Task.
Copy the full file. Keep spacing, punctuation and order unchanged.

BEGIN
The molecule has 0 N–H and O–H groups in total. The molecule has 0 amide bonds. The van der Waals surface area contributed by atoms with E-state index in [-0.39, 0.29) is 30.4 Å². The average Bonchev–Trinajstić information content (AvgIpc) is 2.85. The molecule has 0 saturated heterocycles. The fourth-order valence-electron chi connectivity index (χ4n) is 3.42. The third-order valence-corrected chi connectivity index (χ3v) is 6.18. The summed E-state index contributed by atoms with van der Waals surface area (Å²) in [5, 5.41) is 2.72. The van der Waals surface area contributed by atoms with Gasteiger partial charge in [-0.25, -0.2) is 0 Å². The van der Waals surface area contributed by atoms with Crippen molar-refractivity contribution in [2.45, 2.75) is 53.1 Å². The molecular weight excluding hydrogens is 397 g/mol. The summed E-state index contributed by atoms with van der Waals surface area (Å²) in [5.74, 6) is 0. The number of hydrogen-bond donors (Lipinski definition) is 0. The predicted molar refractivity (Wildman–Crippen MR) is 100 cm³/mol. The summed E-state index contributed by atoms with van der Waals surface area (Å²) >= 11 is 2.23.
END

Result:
The molecule has 0 N–H and O–H groups in total. The molecule has 0 amide bonds. The van der Waals surface area contributed by atoms with E-state index in [-0.39, 0.29) is 30.4 Å². The average Bonchev–Trinajstić information content (AvgIpc) is 2.85. The molecule has 0 saturated heterocycles. The fourth-order valence-electron chi connectivity index (χ4n) is 3.42. The third-order valence-corrected chi connectivity index (χ3v) is 6.18. The summed E-state index contributed by atoms with van der Waals surface area (Å²) in [5, 5.41) is 2.72. The van der Waals surface area contributed by atoms with Gasteiger partial charge in [-0.25, -0.2) is 0 Å². The van der Waals surface area contributed by atoms with Crippen molar-refractivity contribution in [2.45, 2.75) is 53.1 Å². The molecular weight excluding hydrogens is 397 g/mol. The summed E-state index contributed by atoms with van der Waals surface area (Å²) in [5.74, 6) is 0. The number of hydrogen-bond donors (Lipinski definition) is 0. The predicted molar refractivity (Wildman–Crippen MR) is 100 cm³/mol. The summed E-state index contributed by atoms with van der Waals surface area (Å²) >= 11 is 2.23.